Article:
Saturday, June 9, 2012

A few thoughts on Twitter, iRunFar, and Ultrasignup

I started ultrarunning in 2008, which is not that long ago. But even in that short time, I have seen some drastic changes in ultras, especially the non-running side of the sport. Today, I want to share a few thoughts about two things that, for me, have revolutionized ultrarunning- Twitter and ultrasignup.
twitter-logo1 As any gray beard ultrarunner will tell you, it used to be that you had to wait until Ultrarunning magazine arrived to find out recent race results, and “recent” was highly subjective since the results were often a few months old by that point. The advent of the internet obviously made results available much sooner post-race. But, it wasn’t until Twitter came along that we could regularly follow races as they happened. All of sudden, spectators along the course could tweet what was happening at each aid station, either updating followers on the race leaders or on a particular runner of interest. On top of starting THE ultrarunning website, Bryon Powell of iRunFar turned race tweeting into a finely tuned machine, travelling to big races across the globe and outfitting himself with satellite uplink, all in the name of informing curious minds with live race results no matter how remote the race. I saw Bryon in action at UROC last year, and his dedication and skill were evident. He even kindly passed along a message to my wife who had just given birth the week before, telling her I loved her and the kids. Just a few minutes later, she saw the message on our home computer. Not too shabby, supposing we were hundreds of miles apart and I was in the middle of a 9 hour race.
Tweet iRF 
Bryon’s message on my behalf…
Showing how big of an ultra-freak I am, I will admit to spending far too much time some weekends endlessly hitting refresh on twitter, yearning to know what is happening at some race in Utah, Virginia, Europe, Colorado, California, or any other number of locales. Bryon and many other faithful runners have kept me informed. I’ll admit that I’ve even called my neighbor, another runner, near the end of Western States:
“Are you watching this?” [I didn’t even need to tell him what this was] “Yeah- it’s amazing.” “What just happened with Killian? Is that a typo?” “I don’t know. And look at Geoff- he was 20 minutes behind Tony and now he’s only 8 back” “iRF said he’s got Mackey as a pacer, so that’s gotta help.” And so on…
Much to my wife’s chagrin, it seems there is a race almost every weekend that I want to hear about. This year, I think I’m going fastpacking in the Smokies during WS100 just so I won’t spend all day on twitter. Who am I kidding, though, I’ll just read all of it when I get home.
Ultrasignup
The other revolutionary item is Ultrasignup. On the surface, ultrasignup.com appears no different than any other race signup website like active.com. But, search for a race and you’ll soon encounter a slew of useful data- race results for previous years, the top 10 times ever, how full the race is for next year, etc. But what makes the site really standout is the runner ranking. For every race, each runner is given a ranking based on their finishing time, with the winner receiving a 100%, and someone running double the winning time earning a 50% score. Ultrasignup averages all your result percentages to end up with your Ultrasignup ranking. Any ultrarunner who doesn’t know what their score is (at least approximately) is either lying or living in the backwoods of Alaska.  Ok, that may be a bit of an overstatement, but still- I know running buddies who constantly tease each other about who has a higher score after their most recent race, and I’m sure some people have DNF-ed races just so a low placing won’t appear on their permanent ranking. And having the ability to look at the ultrasignup ranking for all the entrants in your upcoming race is yet another online death trap, resulting in far too much time spent looking at who your real competition is at the next race and who has a high score just by winning a local 50k that only had 6 entrants. Irregardless, the information available on races and especially runners on ultrasignup.com is awesome.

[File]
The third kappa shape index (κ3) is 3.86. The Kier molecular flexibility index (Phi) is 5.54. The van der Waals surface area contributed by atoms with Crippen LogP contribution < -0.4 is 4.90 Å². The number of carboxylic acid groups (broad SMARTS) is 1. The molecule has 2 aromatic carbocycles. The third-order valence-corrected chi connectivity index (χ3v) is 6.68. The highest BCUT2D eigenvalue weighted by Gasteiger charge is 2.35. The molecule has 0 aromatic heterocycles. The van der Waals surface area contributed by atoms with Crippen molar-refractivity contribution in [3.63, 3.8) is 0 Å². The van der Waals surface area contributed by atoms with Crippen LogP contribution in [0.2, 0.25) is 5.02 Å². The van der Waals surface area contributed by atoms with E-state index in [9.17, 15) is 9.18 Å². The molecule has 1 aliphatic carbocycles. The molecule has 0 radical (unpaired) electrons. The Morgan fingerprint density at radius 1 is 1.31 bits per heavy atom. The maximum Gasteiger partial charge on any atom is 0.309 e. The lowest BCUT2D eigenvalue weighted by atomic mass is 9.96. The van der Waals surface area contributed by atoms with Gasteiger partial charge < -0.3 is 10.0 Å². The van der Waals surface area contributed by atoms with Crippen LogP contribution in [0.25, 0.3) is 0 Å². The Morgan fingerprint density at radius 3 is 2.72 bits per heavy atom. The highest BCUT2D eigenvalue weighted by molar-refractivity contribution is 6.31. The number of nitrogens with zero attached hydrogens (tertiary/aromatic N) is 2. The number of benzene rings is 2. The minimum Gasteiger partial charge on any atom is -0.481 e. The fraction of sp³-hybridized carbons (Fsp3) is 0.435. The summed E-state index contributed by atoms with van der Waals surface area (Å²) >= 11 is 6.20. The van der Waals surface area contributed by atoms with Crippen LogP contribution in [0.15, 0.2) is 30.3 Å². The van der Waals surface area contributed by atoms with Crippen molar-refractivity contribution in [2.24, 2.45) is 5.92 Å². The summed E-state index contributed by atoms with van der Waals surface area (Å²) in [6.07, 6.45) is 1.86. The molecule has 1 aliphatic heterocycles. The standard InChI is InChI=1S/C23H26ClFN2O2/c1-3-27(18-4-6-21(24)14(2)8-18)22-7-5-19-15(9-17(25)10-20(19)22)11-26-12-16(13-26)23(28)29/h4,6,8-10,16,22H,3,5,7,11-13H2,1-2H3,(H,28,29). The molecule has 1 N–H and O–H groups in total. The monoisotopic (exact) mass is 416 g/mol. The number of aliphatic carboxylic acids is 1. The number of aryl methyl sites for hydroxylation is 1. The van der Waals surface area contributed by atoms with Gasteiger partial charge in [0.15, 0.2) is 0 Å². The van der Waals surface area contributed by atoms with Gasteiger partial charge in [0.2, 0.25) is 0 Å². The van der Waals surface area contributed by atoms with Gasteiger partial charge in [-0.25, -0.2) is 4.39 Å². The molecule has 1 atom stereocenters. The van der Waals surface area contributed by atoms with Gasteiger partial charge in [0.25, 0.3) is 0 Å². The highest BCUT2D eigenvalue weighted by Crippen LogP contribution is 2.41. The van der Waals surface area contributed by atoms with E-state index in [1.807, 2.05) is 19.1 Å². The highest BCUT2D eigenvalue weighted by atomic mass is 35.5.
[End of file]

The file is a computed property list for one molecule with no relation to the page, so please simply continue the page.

LPR The entrants at my next race
And so, I’d like to tip my hat and give a big thank you to Twitter, iRF, all the other ultrarunning tweeters out there, and ultrasignup.com. Thanks, guys, for all you do to keep us informed about and during races. Though I suggest staying away from many ultrarunning widows, who may have a few choice words for making an already-time-consuming sport that much more time-consuming. See you at the next race!

2 comments:

  1. Jon,
    Thanks for the kind words. I hope to see you out on the trails again this year.

    Happy trails,
    Bryon

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  2. The internet has been a great tool for promoting running of all types... its no coincidence that the "re-birth" of HS/College running in the USA happened at the time that everyone was starting to be online all the time, Dyestat launched, etc. When the bar gets raised and everyone "sees" it happening, motivated individuals raise the bar for themselves. Excitement builds, its a great cycle. The coverage of races (esp trail runs in areas that you could never realistically get video feeds) on twitter is fantastic - its cool now that you can see how things are playing out in real time, rather than just wait to get results the next day.

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